Scope logger in C#

My program takes too long to run and I’d like to measure why. Unfortunately, my routines are I/O-count and the profiler in Visual Studio only measures CPU time (or else I’m too dumb to figure out how to make it measure wall-clock time). Fortunately, the timespans in question are long enough that I can just output some logging statements and eyeball it later.

For illustrative purposes, let’s assume my method looks like this:

public static int CallServer(int delaySecs, string serverName)
{
    Thread.Sleep(TimeSpan.FromSeconds(delaySecs));
    return 0;
}

The most obvious way to measure how long it takes is to add logging calls at the beginning and end:

public static void Log(string log)
{
    var ElapsedTime = DateTime.Now - Process.GetCurrentProcess().StartTime;
    Console.WriteLine($@"[{ElapsedTime:mm'm'ss's'}] {log}");
}

public static int CallServer(int delaySecs, string serverName)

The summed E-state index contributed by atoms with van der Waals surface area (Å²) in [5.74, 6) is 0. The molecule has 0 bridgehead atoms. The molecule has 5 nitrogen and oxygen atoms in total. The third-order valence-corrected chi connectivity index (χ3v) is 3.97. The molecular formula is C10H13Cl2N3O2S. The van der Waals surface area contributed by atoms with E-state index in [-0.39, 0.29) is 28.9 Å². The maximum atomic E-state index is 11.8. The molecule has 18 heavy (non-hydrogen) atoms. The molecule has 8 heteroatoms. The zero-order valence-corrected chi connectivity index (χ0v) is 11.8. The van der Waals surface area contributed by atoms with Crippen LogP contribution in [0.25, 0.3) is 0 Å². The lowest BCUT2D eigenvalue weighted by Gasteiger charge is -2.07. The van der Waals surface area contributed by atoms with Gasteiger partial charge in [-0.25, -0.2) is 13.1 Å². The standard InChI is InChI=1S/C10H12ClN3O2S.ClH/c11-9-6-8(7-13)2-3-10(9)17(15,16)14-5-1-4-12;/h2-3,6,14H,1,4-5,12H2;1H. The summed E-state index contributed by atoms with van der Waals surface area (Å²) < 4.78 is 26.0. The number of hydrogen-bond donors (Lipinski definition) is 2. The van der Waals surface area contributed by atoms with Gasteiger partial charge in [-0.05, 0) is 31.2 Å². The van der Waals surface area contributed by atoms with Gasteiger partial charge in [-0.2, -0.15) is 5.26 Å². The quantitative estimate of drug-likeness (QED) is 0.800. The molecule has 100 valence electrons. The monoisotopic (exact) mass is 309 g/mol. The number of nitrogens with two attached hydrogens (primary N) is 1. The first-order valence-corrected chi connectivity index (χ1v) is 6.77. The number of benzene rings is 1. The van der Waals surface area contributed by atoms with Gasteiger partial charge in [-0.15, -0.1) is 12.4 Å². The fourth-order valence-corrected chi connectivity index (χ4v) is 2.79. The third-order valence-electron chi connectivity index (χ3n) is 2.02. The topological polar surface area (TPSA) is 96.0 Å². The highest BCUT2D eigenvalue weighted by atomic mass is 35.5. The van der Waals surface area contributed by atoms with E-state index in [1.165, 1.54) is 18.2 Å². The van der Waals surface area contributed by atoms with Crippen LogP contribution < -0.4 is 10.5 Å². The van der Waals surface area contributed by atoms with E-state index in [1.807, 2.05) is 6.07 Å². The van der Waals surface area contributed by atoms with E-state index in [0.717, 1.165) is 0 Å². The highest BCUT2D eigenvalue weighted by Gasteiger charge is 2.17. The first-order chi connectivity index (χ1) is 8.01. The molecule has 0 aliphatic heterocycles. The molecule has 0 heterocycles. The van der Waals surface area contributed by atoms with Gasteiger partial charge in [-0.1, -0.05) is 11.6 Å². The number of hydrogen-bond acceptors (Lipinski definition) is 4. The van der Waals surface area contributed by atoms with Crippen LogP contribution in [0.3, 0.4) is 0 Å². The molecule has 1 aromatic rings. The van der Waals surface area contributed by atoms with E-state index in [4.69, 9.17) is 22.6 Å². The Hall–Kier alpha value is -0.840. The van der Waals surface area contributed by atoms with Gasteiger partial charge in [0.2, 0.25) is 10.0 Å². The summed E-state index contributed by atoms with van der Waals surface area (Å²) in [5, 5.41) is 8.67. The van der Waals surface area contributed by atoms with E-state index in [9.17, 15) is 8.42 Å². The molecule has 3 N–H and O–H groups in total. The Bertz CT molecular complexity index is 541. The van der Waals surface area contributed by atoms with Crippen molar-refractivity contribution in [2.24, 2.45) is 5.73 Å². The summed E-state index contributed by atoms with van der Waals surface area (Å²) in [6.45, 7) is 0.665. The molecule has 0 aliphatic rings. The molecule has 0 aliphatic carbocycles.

{
    Log($"Entering CallServer for {serverName}");
    Thread.Sleep(TimeSpan.FromSeconds(delaySecs));
    Log($"Leaving CallServer for {serverName}");
    return 0;
}

Note, however, that the “leaving” log call cannot be the last line in the function; it has to come before the return. This leaves us with at least two problems:

In C, people would write functions that only had one return statement so that statements like Log("Leaving") (and, more importantly, freeing resources) could be placed just before it. Some teams carried that style along to C++, but C++ had a different solution: RAII. In C++, one could imagine a utility class that logs “entering” in its constructor and “leaving” in its destructor.

C# destructors don’t run deterministically, so that’s out, but C# does have a similar construct: the using clause. Therefore, we can write a utility class, ScopeLogger, and call it as follows:

public static int CallServer(int delaySecs, string serverName)
{
    using (new ScopeLogger($"CallServer for {serverName}"))
    {
        Thread.Sleep(TimeSpan.FromSeconds(delaySecs));
        return 0;
    }
}

I have placed Log, ScopeLogger and CallServer in Common.cs and a quick demo in ScopeLoggerDemo.cs. The demo also shows that ScopeLogger behaves exactly as you’d want it to when using async and await.